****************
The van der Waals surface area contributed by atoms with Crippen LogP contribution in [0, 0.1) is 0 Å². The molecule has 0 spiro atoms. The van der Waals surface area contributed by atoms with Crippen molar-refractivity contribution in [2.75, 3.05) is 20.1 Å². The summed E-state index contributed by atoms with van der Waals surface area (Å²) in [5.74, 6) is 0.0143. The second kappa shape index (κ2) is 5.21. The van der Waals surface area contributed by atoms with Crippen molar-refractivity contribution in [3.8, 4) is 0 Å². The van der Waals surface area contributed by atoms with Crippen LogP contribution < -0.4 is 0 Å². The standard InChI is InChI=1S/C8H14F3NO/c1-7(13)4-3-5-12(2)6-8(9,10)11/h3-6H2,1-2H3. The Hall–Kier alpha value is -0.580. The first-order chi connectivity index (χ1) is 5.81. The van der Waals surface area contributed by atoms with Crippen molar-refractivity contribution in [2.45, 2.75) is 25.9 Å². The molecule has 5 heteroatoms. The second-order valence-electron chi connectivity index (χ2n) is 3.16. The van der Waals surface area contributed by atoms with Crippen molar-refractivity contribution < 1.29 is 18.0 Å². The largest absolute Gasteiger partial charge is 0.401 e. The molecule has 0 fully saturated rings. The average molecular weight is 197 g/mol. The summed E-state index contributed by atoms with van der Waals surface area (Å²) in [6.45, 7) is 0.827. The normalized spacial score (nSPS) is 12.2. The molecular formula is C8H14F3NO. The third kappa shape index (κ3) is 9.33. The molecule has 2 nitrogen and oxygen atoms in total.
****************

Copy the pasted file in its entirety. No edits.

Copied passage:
The van der Waals surface area contributed by atoms with Crippen LogP contribution in [0, 0.1) is 0 Å². The molecule has 0 spiro atoms. The van der Waals surface area contributed by atoms with Crippen molar-refractivity contribution in [2.75, 3.05) is 20.1 Å². The summed E-state index contributed by atoms with van der Waals surface area (Å²) in [5.74, 6) is 0.0143. The second kappa shape index (κ2) is 5.21. The van der Waals surface area contributed by atoms with Crippen molar-refractivity contribution in [3.8, 4) is 0 Å². The van der Waals surface area contributed by atoms with Crippen LogP contribution < -0.4 is 0 Å². The standard InChI is InChI=1S/C8H14F3NO/c1-7(13)4-3-5-12(2)6-8(9,10)11/h3-6H2,1-2H3. The Hall–Kier alpha value is -0.580. The first-order chi connectivity index (χ1) is 5.81. The van der Waals surface area contributed by atoms with Crippen molar-refractivity contribution in [2.45, 2.75) is 25.9 Å². The molecule has 5 heteroatoms. The second-order valence-electron chi connectivity index (χ2n) is 3.16. The van der Waals surface area contributed by atoms with Crippen molar-refractivity contribution < 1.29 is 18.0 Å². The largest absolute Gasteiger partial charge is 0.401 e. The molecule has 0 fully saturated rings. The average molecular weight is 197 g/mol. The summed E-state index contributed by atoms with van der Waals surface area (Å²) in [6.45, 7) is 0.827. The normalized spacial score (nSPS) is 12.2. The molecular formula is C8H14F3NO. The third kappa shape index (κ3) is 9.33. The molecule has 2 nitrogen and oxygen atoms in total.